The Complexity of Orientation in Traditional Village Architecture in Bali, Indonesia

I Nyoman Widya Paramadhyaksa, Ngakan Ketut Acwin Dwijendra

Abstract


The uniqueness of Balinese architecture has enabled Balinese culture to assert
itself amidst the strong influence of modernization and globalization. The
Balinese people still adhere to the principles of Balinese architecture, cosmology,
topography, and orientation. Recent studies have uncovered how different natural
topographies inform the philosophical understanding of the layout of rural
villages. Bali’s famous settlement layout specifically draws upon the imaginary
line of the Mountain-Sea axis, locally named kaja-kelod. This term is widely
used by the native Balinese, translated kaja for north and kelod for south. When
the first settlements developed, the secondary axis was naturally created, the
so-called kangin-kauh, which refers to the direction of the sun: kangin (east) is
where the sun rises and kauh (west) is where the sun sets. These two imaginary
axes have been implemented in today’s modern designs and have become the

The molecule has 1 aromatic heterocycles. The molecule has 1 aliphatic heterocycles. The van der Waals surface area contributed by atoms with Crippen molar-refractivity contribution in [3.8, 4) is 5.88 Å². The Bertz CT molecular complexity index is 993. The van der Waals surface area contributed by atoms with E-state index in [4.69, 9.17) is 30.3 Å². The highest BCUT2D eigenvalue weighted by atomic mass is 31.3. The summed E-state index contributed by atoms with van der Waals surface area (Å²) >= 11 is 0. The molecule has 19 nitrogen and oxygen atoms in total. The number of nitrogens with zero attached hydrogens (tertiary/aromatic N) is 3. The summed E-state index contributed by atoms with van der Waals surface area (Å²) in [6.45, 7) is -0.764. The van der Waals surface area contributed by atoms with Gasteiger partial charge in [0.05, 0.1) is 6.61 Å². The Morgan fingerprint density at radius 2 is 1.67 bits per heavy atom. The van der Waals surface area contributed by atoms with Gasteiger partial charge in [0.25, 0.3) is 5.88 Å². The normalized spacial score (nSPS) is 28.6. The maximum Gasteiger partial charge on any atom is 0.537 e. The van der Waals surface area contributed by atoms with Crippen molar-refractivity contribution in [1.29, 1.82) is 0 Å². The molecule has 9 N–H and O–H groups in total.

most fundamental concept in town planning and rural and architectural design
in Bali. In addition to exploring the influence of this popular understanding of
traditional Balinese architecture, this research discovered that the philosophical
use of these imaginary axes is more complicated as these not only refer to the
Mountain-Sea axis (kaja-kelod) or sun direction (kangin-kauh). More than 30
layouts of Bali villages categorized as “traditional” were studied utilizing the
hermeneutic approach, framed by cosmology and morphology. The findings are
as follows: (1) the direction of kaja does not necessarily indicate orientation
towards the mountain nor always mean north. For some villages, this term refers
to the orientation towards sacred structures or sites, or main roads; (2) while
kelod commonly means south and the direction towards lower sea level, the
findings show that few villages referred to the term to identify the nearest lake’s
orientation; (3) the direction of kangin-kauh (east-west) does not always refer to
the linear direction of sunrise-sunset because some villages replaced the use of
the east-west axis with the interchangeable “right-left orientation” of the kaja;
and (4) the kaja direction is the most critical direction for most villages in the
study.


Keywords


spatial orientation, traditional village, Bali architecture

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ISSN: 2012-0788